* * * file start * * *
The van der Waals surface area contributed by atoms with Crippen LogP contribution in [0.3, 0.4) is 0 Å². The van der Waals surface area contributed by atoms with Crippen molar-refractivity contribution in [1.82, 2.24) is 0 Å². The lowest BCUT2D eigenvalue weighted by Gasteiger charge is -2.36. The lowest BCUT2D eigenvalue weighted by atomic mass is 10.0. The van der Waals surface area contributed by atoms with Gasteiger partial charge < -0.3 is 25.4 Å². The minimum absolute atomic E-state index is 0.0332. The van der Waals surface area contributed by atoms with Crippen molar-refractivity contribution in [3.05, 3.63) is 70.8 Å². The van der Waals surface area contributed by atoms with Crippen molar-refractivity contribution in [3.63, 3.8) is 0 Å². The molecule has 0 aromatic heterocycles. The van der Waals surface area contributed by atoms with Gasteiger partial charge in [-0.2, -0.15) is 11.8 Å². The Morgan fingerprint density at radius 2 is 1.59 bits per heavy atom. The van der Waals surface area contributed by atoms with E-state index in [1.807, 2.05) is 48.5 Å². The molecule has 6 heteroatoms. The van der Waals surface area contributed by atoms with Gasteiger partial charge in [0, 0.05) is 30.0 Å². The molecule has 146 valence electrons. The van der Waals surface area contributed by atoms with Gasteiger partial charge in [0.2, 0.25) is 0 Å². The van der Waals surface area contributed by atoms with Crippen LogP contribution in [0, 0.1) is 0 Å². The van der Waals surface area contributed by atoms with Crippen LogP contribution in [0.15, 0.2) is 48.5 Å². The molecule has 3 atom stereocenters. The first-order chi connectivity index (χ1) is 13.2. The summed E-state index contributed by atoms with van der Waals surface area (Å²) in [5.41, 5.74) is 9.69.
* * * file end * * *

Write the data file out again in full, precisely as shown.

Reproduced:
The van der Waals surface area contributed by atoms with Crippen LogP contribution in [0.3, 0.4) is 0 Å². The van der Waals surface area contributed by atoms with Crippen molar-refractivity contribution in [1.82, 2.24) is 0 Å². The lowest BCUT2D eigenvalue weighted by Gasteiger charge is -2.36. The lowest BCUT2D eigenvalue weighted by atomic mass is 10.0. The van der Waals surface area contributed by atoms with Gasteiger partial charge < -0.3 is 25.4 Å². The minimum absolute atomic E-state index is 0.0332. The van der Waals surface area contributed by atoms with Crippen molar-refractivity contribution in [3.05, 3.63) is 70.8 Å². The van der Waals surface area contributed by atoms with Crippen molar-refractivity contribution in [3.63, 3.8) is 0 Å². The molecule has 0 aromatic heterocycles. The van der Waals surface area contributed by atoms with Gasteiger partial charge in [-0.2, -0.15) is 11.8 Å². The Morgan fingerprint density at radius 2 is 1.59 bits per heavy atom. The van der Waals surface area contributed by atoms with E-state index in [1.807, 2.05) is 48.5 Å². The molecule has 6 heteroatoms. The van der Waals surface area contributed by atoms with Gasteiger partial charge in [0, 0.05) is 30.0 Å². The molecule has 146 valence electrons. The van der Waals surface area contributed by atoms with Gasteiger partial charge in [0.2, 0.25) is 0 Å². The van der Waals surface area contributed by atoms with Crippen LogP contribution in [0, 0.1) is 0 Å². The van der Waals surface area contributed by atoms with Crippen LogP contribution in [0.15, 0.2) is 48.5 Å². The molecule has 3 atom stereocenters. The first-order chi connectivity index (χ1) is 13.2. The summed E-state index contributed by atoms with van der Waals surface area (Å²) in [5.41, 5.74) is 9.69.